Pro-Khalistan rally in London today despite India’s concerns – The Hindu
A rally to mark India’s Independence Day and a pro-Khalistani demonstration dubbed the “London declaration” are both set to go ahead on Sunday, in Trafalgar Square, central London, despite New Delhi’s strong and publicly stated reservations about the latter, which it views as an impingement on its “territorial integrity”.
Last month, India issued a demarche over the pro-Khalistani rally. The rally is intended to drum up support and awareness for a non-binding referendum on a Sikh homeland in 2020. The British government, however, insisted that people had a right to gather together and demonstrate their views, provided they did so within the law.
A “We Stand with India” rally is set to take place on Trafalgar Square to celebrate 71 years of India’s Independence. “India is all about culture, diversity, growth and celebration,” says the group’s Facebook page set up last month.
The London Declaration rally is being organised by Sikhs for Justice, a U.S.-based group, though U.K. groups indicated they would be participating too. The pro-Khalistan Sikh Federation U.K. said “some members” would be attending the event, while Dal Khalsa U.K. urged people to join the rally.
Within Parliament, the Green Party’s co-leader Caroline Lucas is the only one to publicly back the rally, stating she stood in solidarity with those “fighting discrimination, and campaigning for a referendum around the world”.
Others to publicly support the rally include George Galloway, the former Labour Party and Respect Party MP, who made a video in support, comparing the right for a Sikh referendum to the right for a Scottish referendum.
In a letter, Preet Gill MP, the chair of a parliamentary group on British Sikhs, said she wouldn’t be attending the rally due to “prior commitments” and advised constituents taking part to consult both the organisers to ensure they had the necessary permissions, and gauge if they had had contact with the Federation of Sikh Organisations that organised an annual protest in central London.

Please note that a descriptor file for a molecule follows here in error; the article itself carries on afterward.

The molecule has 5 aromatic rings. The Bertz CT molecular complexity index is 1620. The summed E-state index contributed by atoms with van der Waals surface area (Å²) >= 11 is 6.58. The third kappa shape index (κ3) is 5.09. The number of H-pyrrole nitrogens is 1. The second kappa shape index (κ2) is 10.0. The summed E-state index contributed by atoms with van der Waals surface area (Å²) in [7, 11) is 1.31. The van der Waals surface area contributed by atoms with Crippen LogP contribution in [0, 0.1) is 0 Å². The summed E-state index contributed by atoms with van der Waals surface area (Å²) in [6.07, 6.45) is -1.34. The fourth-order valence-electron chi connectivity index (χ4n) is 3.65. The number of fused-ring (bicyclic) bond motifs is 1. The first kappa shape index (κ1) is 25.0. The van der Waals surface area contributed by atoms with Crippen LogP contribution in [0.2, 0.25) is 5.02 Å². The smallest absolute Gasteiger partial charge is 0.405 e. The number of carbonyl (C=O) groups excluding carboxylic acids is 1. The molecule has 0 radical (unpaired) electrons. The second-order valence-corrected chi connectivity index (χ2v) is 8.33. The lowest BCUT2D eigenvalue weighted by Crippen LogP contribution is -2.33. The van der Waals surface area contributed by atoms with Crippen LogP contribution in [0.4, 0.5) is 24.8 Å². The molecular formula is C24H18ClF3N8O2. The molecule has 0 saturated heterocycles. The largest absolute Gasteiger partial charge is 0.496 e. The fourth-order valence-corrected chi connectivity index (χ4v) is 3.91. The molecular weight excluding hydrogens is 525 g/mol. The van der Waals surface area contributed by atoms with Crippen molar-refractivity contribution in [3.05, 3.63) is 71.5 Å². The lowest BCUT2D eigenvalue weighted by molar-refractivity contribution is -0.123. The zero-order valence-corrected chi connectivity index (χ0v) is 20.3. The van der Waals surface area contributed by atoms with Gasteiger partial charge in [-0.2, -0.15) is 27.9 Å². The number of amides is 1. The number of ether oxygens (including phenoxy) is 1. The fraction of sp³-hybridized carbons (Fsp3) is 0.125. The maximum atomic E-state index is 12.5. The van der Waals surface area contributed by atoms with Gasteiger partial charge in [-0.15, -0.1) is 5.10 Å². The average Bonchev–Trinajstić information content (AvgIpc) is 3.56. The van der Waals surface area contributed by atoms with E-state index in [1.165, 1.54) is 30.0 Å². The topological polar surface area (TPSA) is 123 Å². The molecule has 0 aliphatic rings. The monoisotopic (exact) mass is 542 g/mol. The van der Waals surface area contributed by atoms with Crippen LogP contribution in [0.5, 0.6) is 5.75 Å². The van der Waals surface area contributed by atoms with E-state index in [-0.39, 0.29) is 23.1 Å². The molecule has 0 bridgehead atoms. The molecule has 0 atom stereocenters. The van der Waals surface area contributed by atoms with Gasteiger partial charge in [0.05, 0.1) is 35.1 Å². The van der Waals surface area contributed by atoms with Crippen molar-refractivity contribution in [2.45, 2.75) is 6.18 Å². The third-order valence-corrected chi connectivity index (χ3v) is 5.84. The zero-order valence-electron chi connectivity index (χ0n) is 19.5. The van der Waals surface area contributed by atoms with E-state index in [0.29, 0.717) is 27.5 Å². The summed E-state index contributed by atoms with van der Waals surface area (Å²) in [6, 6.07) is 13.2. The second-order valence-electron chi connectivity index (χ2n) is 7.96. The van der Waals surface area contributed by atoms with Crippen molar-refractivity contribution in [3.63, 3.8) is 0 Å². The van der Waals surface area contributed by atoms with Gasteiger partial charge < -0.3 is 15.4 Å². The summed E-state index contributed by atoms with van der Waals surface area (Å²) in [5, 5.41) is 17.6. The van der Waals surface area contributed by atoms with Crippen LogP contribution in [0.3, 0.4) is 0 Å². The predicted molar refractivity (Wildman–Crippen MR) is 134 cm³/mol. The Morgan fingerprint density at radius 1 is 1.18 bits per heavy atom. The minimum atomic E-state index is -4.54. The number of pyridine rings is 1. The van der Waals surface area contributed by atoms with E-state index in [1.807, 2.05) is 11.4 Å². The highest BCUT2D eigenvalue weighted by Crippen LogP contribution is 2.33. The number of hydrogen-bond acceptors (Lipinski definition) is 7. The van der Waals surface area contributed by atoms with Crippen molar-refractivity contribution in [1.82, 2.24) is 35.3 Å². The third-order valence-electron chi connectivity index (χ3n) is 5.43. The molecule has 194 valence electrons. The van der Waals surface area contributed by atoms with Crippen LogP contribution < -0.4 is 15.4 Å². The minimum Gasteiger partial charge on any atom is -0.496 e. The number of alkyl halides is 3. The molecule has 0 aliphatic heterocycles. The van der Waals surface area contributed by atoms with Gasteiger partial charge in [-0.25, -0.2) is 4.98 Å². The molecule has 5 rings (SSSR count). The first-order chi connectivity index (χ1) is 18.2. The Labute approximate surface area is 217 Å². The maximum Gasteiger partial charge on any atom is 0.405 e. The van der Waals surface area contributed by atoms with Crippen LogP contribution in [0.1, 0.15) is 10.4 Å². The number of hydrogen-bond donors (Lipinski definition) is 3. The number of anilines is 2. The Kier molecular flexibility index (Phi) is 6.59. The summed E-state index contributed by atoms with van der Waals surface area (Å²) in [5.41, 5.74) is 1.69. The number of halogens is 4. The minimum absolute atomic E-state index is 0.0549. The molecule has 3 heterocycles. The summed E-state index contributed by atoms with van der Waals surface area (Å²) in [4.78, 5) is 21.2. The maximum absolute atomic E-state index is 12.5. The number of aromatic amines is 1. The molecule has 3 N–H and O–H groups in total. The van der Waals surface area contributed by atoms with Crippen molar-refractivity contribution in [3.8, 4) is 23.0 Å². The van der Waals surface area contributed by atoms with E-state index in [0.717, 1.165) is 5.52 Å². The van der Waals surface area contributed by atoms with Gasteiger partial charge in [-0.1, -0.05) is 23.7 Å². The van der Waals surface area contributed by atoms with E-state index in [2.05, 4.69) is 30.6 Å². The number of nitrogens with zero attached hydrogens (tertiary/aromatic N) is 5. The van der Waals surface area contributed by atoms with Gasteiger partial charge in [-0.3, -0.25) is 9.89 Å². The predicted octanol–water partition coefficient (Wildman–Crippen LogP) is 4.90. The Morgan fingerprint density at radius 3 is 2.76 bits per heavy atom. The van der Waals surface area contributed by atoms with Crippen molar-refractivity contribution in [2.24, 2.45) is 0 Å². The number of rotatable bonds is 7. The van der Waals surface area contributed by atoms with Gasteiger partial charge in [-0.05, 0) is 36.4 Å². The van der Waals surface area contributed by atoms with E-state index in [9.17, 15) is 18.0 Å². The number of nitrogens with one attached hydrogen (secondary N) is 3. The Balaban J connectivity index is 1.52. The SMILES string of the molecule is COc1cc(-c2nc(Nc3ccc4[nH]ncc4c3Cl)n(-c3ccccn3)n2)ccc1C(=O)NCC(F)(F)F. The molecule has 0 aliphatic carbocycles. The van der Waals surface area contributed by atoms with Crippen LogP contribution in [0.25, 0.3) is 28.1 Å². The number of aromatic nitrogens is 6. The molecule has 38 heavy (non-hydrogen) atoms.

“History shows us that non-binding referendums have very little impact on governments of the UN, and run the risk of lacking credibility, wasting significant resources and building false expectations,” she continued in the letter from earlier this month.
Among those to have spoken out against the pro-Khalistan rally publicly is businessman Rami Ranger, the founder of Sun Mark and Chair of the British Sikh Association. He described the organisers of the rally as an “unelected self-appointed handful of separatists… Please stop dividing British communities, especially the Sikhs.”
“We have said that it seeks to violence, secessionism and hatred and we expect them to take into account the larger perspective of the relationship when they take a decision in such matters,” Raveesh Kumar, spokesperson of India’s Ministry of External Affairs, said earlier this week, of the rally.
Indian concerns that Britain was too accommodating of separatist activity against India on its shores have been a long-running theme of tension between the two nations. Earlier this year, Britain was forced to apologise after an Indian flag was taken down and ripped on Parliament Square during a rally by pro-Khalistani activists.
Last year, it was only after India’s intervention that a rally to mark the death anniversary of militant Burnham Wani was not allowed to take place.